Karen L. Murtagh
Karen Murtagh has litigated issues concerning prisoners’ due process rights at disciplinary hearings, prison conditions, deliberate indifference, the First Amendment and the Prison Litigation Reform Act (PLRA). She has tried cases in both the Court of Claims and Federal Court and has argued numerous cases before New York State courts including the New York Court of Appeals where she successfully argued that an incarcerated person’s mental health must be considered as a mitigating factor at a prison disciplinary hearing. Ms. Murtagh was also successful as amicus, appearing before the U.S. Supreme Court in a case challenging the constitutionality of a New York State statute that prohibited prisoners from filing federal 1983 actions in state court.
Ms. Murtagh began working at PLS during the summer of 1983 as an intern via a prisoners’ rights clinic sponsored by Albany Law School. After graduating from law school, she was hired as a staff attorney for the Albany office of PLS. Ms. Murtagh is admitted to practice law in New York State, all Federal District Courts of New York and the U.S. Supreme Court.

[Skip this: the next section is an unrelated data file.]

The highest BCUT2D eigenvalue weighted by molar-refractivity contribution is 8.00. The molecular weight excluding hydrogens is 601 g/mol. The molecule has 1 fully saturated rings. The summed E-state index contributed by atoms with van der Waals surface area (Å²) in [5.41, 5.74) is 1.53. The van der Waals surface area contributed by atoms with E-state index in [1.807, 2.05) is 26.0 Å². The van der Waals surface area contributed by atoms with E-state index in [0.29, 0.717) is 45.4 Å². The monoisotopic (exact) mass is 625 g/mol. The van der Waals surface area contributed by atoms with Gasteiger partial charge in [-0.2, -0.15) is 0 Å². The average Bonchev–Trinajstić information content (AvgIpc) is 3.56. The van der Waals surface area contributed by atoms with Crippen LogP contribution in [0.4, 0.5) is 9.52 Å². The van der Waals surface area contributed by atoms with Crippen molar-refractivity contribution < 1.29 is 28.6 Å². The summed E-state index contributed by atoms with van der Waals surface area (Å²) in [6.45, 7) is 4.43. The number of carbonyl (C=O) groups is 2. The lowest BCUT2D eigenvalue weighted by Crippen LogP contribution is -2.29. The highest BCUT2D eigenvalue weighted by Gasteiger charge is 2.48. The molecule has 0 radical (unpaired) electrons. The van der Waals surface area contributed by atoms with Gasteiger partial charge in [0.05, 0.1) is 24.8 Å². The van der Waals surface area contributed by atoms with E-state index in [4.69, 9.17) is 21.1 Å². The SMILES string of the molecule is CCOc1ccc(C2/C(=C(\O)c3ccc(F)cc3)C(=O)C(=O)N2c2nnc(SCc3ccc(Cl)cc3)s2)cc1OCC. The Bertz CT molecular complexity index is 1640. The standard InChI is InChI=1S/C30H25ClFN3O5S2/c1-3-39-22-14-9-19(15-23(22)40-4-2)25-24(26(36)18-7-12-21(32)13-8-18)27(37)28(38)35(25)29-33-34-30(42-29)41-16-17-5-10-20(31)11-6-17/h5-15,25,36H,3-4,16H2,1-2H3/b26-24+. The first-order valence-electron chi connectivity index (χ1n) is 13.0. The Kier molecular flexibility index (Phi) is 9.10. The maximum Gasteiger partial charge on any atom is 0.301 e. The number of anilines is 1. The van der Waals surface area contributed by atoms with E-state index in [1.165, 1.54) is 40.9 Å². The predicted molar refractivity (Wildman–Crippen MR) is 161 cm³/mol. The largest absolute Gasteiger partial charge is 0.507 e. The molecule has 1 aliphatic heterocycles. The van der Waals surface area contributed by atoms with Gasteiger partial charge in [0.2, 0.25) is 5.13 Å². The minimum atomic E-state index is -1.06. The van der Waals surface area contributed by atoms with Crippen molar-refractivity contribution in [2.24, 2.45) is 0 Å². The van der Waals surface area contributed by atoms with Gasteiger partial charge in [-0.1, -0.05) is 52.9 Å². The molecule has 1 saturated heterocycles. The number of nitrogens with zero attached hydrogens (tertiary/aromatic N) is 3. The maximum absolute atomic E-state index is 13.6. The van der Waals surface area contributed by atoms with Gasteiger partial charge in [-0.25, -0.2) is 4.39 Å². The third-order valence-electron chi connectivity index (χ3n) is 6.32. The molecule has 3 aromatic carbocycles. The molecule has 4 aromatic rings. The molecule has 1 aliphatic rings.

Ms. Murtagh was first exposed to the issues surrounding prison conditions when she was a young teenager. In an attempt to address some of the underlying causes of the 1971 Attica uprising, Ms. Murtagh’s father, who was also a lawyer, was called into Clinton Correctional Facility in Dannemora, NY to teach courses to Correction Officers on the constitutional rights of prisoners. Ms. Murtagh accompanied her father every Wednesday night to the prison, sat in the back of the classroom and listened to her father explain to Correction Officers why respecting, protecting and enforcing the constitutional rights of incarcerated individuals would, in the long run, improve the safety and security of the prison and better prepare individuals for successful reintegration into their communities upon release. She has never forgotten those lessons.